Fading off to sleep last night in Fort Greene, I half-expected to miss the Z train. Car alarms, fire engine sirens, imbibing revelers on their way to the next whiskey bar – all what you get used to when you live in a city. But I’ve been away from New York’s frenetic beat for almost two months. Now I drift off at night to more natural sounds – rustling leaves, creaky old house sighs, the pitch and wail of the wind. More relaxing, you might think… However, while the urban racket is straight up and direct, just like the people who live there, it’s the indistinct, less familiar sounds – or lack of them – in the country that I sometimes find unnerving. Is that a prowler? A raccoon? Or just my imagination?
So I’m considering taking a fresh approach when I return home. Instead of concentrating on those unfamiliar sounds – eventually knowing their schedules and moods enough to make friends – I will tune my aural radio to the silences in between, like musicians exploring the space between notes. To the quiet I shall go, acquainting myself with noiselessness, determining if such a thing even exists. I will survey the auditory landscape of moonrise. I will ruminate on the whispers and groans of falling temperature. I will attune my ear to utterances of nocturnal rest and death.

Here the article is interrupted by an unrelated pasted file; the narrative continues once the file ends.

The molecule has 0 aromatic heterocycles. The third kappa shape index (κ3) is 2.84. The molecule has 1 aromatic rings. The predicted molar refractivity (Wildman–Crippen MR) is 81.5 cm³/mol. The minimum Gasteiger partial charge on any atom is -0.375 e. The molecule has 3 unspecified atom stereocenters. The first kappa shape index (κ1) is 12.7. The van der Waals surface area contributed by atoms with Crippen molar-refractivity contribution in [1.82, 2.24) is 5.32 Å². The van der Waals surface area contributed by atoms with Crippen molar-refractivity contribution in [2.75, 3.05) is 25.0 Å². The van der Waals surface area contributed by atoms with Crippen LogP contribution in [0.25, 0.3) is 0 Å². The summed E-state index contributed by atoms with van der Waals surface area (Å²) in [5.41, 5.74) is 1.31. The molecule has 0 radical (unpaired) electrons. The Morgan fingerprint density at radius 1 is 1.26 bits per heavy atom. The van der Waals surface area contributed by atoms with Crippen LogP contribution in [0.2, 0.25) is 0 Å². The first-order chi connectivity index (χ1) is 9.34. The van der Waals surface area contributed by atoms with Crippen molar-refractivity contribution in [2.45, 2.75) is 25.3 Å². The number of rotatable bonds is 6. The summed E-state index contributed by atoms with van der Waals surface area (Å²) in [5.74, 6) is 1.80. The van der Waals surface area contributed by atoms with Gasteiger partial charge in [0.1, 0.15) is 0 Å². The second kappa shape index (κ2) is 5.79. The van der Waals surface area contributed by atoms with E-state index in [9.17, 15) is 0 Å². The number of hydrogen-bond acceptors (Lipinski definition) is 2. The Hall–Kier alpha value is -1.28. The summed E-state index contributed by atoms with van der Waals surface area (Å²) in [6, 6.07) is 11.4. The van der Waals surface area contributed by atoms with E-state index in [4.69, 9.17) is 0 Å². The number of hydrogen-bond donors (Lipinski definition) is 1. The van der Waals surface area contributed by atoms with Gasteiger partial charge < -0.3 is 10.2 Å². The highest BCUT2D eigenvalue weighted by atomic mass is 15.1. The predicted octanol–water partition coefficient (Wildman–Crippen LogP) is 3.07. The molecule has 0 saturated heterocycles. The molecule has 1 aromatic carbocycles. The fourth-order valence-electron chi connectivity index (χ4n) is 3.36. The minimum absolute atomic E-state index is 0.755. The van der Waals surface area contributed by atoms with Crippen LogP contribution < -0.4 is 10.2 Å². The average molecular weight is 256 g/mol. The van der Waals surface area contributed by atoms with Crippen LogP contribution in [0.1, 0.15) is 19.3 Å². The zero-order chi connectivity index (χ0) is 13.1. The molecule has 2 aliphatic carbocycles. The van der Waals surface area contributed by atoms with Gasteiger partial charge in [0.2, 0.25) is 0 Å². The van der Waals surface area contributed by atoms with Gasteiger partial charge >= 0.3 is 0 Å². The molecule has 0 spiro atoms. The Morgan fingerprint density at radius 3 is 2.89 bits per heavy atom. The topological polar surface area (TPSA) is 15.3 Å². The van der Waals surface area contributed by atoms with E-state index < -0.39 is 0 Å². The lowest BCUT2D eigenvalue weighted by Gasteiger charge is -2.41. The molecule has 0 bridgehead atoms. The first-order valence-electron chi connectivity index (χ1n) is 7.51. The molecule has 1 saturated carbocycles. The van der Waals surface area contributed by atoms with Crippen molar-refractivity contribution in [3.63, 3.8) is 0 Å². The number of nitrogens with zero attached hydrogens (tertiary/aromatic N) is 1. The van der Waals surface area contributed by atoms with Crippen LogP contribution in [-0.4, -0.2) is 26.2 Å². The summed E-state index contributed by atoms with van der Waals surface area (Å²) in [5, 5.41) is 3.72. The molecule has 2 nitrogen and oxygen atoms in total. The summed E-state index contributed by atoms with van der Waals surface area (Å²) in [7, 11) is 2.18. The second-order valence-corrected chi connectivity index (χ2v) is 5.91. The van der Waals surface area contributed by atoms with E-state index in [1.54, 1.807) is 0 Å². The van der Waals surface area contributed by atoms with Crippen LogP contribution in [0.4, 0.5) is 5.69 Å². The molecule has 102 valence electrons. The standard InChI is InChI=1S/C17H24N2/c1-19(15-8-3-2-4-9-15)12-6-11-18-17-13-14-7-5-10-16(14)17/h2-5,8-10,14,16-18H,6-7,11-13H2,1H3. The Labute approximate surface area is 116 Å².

Have you ever slowed down long enough to hear blood coursing through your arteries and veins? Focused on your own breath’s intonations, or contemplated the inhalations of bats and birds? How about pondering the sound an earthworm makes as it transforms dirt into rich soil? It is all too rare that we bring our attention down to this level, especially in relation to sound. Visually we may; indeed, many activities require us to see small details, but to listen that closely… to allow another sense to deepen that much? I am eager to wander the unknown. What a world I will encounter – by entering the haunted forest and hearing the fallen tree, I believe I will heal the skittish girl inside who jumps at every rasp and rustle.